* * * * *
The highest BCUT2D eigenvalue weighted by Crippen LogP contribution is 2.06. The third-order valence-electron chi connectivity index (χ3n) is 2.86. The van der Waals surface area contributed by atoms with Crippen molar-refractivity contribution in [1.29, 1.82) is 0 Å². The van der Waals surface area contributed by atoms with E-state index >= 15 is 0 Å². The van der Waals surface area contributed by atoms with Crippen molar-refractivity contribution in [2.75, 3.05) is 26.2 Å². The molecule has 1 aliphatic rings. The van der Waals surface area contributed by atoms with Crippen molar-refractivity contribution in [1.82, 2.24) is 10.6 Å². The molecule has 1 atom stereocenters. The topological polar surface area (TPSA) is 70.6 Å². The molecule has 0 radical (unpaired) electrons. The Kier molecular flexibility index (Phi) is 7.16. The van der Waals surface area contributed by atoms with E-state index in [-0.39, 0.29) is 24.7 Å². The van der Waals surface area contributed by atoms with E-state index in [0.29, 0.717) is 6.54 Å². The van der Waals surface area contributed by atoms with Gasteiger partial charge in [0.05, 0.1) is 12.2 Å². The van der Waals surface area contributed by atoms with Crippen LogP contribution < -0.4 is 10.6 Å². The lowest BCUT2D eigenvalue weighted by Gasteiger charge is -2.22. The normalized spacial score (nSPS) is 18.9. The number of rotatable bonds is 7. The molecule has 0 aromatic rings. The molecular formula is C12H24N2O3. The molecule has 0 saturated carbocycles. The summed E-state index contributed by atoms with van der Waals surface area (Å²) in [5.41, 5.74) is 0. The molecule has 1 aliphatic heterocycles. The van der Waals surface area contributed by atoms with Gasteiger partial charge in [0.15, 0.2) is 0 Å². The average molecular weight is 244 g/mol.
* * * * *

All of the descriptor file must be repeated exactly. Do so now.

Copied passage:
The highest BCUT2D eigenvalue weighted by Crippen LogP contribution is 2.06. The third-order valence-electron chi connectivity index (χ3n) is 2.86. The van der Waals surface area contributed by atoms with Crippen molar-refractivity contribution in [1.29, 1.82) is 0 Å². The van der Waals surface area contributed by atoms with E-state index >= 15 is 0 Å². The van der Waals surface area contributed by atoms with Crippen molar-refractivity contribution in [2.75, 3.05) is 26.2 Å². The molecule has 1 aliphatic rings. The van der Waals surface area contributed by atoms with Crippen molar-refractivity contribution in [1.82, 2.24) is 10.6 Å². The molecule has 1 atom stereocenters. The topological polar surface area (TPSA) is 70.6 Å². The molecule has 0 radical (unpaired) electrons. The Kier molecular flexibility index (Phi) is 7.16. The van der Waals surface area contributed by atoms with E-state index in [-0.39, 0.29) is 24.7 Å². The van der Waals surface area contributed by atoms with E-state index in [0.29, 0.717) is 6.54 Å². The van der Waals surface area contributed by atoms with Gasteiger partial charge in [0.05, 0.1) is 12.2 Å². The van der Waals surface area contributed by atoms with Crippen LogP contribution < -0.4 is 10.6 Å². The lowest BCUT2D eigenvalue weighted by Gasteiger charge is -2.22. The normalized spacial score (nSPS) is 18.9. The number of rotatable bonds is 7. The molecule has 0 aromatic rings. The molecular formula is C12H24N2O3. The molecule has 0 saturated carbocycles. The summed E-state index contributed by atoms with van der Waals surface area (Å²) in [5.41, 5.74) is 0. The molecule has 1 aliphatic heterocycles. The van der Waals surface area contributed by atoms with Gasteiger partial charge in [0.15, 0.2) is 0 Å². The average molecular weight is 244 g/mol.